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Susan Ivy
Susan Ivy, Nurse (RN)
Category: Health
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Experience:  BSN, MSN, CNS
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I've been given the diagnosis of Narcolepsy secondary

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Hello, I've been given the diagnosis of Narcolepsy secondary psychosis. It's been several years now, I treat it with certain meds. I don't fall asleep uncontrollably, but I do feel it coming on. I Lucid dream all the time, sometimes in my short naps even. I also hear voices inside my head that I've learned to control. I don't feel like I have taken it far enough with my treatment, and I also feel like there may be an underlying issue, but not physically. I have the same people in my dreams every night, trying to convey messages to me. I wonder if these people are certain aspects of my personality that I have supressed, and they need to be back at the surface, which kind of tells me that the voices may be the same, coming from that area. Does this make any sense to you.
Submitted: 5 years ago.
Category: Health
Expert:  Susan Ivy replied 5 years ago.
Along with my Master's in Psychiatric Nursing, I have studied Jungian Dream interpretation, on my own, and with a trained Jungian Therapist and a Jungian Dream group.
I do think dream analysis can be helpful, but if you decide to do this, you will need to put it in proper perspective. I'll explain.
First of all, just to mention, (because you may already know this) if you are not getting all stages of the sleep cycle at night, then your brain will compensate, sometimes in uncomfortable ways, such as what you describe happening to you... narcolepsy and 'waking' dreams.
So, as you obviously know it is important that you still focus on getting proper sleep in order that your brain get the benefits that it needs from sleep, which we are finding out more and more is so vital to functioning. Lack of sleep not only can result in narcolepsy, but now studies are linking it to depression, bipolar exacerbation, fibromyalgia, and weight gain, diabetes and other illnesses.
Because it is important that you do everything possible to help yourself sleep at night and sometimes the basics are overlooked, I will mention a few things and provide you a resource for you about improving sleep. Besides medication, you will want to do everything recommended to improve sleep, which includes maintaining a regular sleep schedule, exposing yourself to natural light in the hour before getting out of bed (or use special lights for this purpose), decrease light in the evening a few hours before retiring to bed (including no looking at TV, computer or game screens. We evolved with light and night to trigger our sleep, but so often today keep some form of light on around us nearly 3 times as long as natural.
There are more things to be aware of, just in case you have never been taught the basics see:
Regarding dream interpretation: Dream analysis with a psychological perspective was first popularized by Sigmund Freud and later by his student Carl Jung when they published books in the early 20th century. Jung developed the most extensive theories and took dream analysis beyond the idea that dreams were sympbols of basic impulses only, to the analysis of dreams as a method to assist with life developmental tasks and spiritual growth. Jung developed the terms "anima" and "animus" (male and female figures in our dreams representing different aspects of ourselves) after observing the dreams of many patients and also was the first to develop the idea of the "collective unconscious" (helping to explain the universality of dream symbols).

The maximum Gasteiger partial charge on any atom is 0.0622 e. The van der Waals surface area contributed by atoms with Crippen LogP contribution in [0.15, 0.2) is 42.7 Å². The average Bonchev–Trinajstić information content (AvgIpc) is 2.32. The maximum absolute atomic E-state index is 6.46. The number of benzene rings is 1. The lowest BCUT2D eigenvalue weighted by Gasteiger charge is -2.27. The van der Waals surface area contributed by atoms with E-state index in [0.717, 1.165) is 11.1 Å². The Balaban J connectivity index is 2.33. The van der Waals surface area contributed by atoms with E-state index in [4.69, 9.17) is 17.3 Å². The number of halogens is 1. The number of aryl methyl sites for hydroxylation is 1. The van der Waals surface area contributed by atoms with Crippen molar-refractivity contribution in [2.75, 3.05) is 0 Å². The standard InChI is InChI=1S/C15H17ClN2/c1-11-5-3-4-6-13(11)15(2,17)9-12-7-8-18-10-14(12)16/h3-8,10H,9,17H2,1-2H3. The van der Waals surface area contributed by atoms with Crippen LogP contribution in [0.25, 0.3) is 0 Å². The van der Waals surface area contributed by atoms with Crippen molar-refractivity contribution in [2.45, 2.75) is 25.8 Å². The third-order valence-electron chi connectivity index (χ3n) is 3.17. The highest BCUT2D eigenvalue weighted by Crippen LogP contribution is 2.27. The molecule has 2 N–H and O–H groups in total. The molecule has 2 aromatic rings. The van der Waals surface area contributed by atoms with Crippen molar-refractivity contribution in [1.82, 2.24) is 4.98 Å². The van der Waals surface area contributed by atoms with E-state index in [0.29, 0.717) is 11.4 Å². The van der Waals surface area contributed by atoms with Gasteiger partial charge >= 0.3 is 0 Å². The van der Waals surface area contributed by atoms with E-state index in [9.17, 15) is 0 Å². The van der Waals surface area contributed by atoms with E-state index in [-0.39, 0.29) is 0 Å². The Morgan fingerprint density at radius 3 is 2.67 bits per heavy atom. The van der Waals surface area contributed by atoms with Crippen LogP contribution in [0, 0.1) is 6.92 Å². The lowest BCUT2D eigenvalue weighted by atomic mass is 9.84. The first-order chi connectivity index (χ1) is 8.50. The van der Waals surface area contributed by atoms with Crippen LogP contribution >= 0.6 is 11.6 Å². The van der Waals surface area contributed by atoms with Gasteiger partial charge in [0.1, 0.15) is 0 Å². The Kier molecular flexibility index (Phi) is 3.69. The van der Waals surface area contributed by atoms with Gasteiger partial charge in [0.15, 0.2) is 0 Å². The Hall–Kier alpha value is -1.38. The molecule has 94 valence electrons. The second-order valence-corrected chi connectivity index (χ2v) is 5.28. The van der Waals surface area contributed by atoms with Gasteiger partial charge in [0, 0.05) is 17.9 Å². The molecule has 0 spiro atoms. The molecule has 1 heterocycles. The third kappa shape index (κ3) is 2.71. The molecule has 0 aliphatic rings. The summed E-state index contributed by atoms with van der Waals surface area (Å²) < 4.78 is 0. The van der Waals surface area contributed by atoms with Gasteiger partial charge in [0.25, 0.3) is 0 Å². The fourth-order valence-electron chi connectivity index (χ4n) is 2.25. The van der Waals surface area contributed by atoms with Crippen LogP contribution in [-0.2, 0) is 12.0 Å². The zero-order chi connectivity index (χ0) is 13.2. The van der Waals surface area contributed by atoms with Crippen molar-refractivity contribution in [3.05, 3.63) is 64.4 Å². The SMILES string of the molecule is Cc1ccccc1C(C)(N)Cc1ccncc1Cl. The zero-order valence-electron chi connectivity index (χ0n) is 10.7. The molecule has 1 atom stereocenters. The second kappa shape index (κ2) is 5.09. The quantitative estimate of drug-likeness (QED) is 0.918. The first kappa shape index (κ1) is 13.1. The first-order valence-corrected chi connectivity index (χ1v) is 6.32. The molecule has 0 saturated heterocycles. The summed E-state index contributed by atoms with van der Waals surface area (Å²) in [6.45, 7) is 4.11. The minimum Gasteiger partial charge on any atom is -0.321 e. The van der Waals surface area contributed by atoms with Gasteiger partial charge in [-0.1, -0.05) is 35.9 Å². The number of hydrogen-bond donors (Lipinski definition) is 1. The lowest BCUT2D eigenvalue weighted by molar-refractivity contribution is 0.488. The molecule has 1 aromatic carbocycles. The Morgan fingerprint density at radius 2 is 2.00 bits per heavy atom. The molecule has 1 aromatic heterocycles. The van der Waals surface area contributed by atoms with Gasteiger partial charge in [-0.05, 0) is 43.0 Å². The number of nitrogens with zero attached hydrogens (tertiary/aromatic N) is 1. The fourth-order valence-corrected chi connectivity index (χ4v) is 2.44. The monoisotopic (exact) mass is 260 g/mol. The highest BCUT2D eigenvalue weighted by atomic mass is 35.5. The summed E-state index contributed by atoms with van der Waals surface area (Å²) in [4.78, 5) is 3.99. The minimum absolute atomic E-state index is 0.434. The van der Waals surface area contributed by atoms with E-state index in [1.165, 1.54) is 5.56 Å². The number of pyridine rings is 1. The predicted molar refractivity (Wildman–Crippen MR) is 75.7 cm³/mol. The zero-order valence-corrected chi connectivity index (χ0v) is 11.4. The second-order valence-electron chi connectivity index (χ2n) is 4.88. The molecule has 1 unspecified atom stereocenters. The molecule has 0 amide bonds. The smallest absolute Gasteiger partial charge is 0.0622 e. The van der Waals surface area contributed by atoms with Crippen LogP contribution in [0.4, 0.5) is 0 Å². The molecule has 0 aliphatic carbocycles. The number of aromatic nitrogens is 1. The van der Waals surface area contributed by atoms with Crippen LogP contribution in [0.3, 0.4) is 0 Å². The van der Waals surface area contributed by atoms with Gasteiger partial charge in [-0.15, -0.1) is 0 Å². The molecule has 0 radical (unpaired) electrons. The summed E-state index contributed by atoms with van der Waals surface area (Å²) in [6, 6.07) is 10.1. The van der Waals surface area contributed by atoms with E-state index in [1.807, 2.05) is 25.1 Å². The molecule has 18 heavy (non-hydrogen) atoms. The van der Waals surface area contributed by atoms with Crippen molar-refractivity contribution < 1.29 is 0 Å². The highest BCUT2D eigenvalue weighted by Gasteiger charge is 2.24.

So, yes it is possible that the figures in your dreams may represents aspects of yourself and that acknowledging those parts and developing certain aspects of yourself might be helpful. Because it is also likely that the symbols are magnified because of your sleep problem it would be recommended that you have guidance from an experienced Dream Analyst or Jungian Analyst that would also be understanding of your other conditions. The best will have some type of license, such as Phd, LPC, CNS, or LCSW and be able to tell you where they studied dream interpretation, which is most often a separate certification. Legitimate dream therapist will offer individual therapy and often group therapy. Dream therapy in a group setting with a trained professional is very helpful. Group members can give more diverse feedback as to what certain things might mean (although one is still taught to pay attention to an 'a ha' moment. When you feel the 'a ha' moment, it tells you that the feedback you heard is 'hitting a chord' with you, and this tells you that it is likely significant, or true for you.
You may be able to find a Jungian therapist by looking at an online yellow page type listing or you can also check out this website, where therapist list their specialties:
I think I answered your question, but please reply if you have further questions on this topic.
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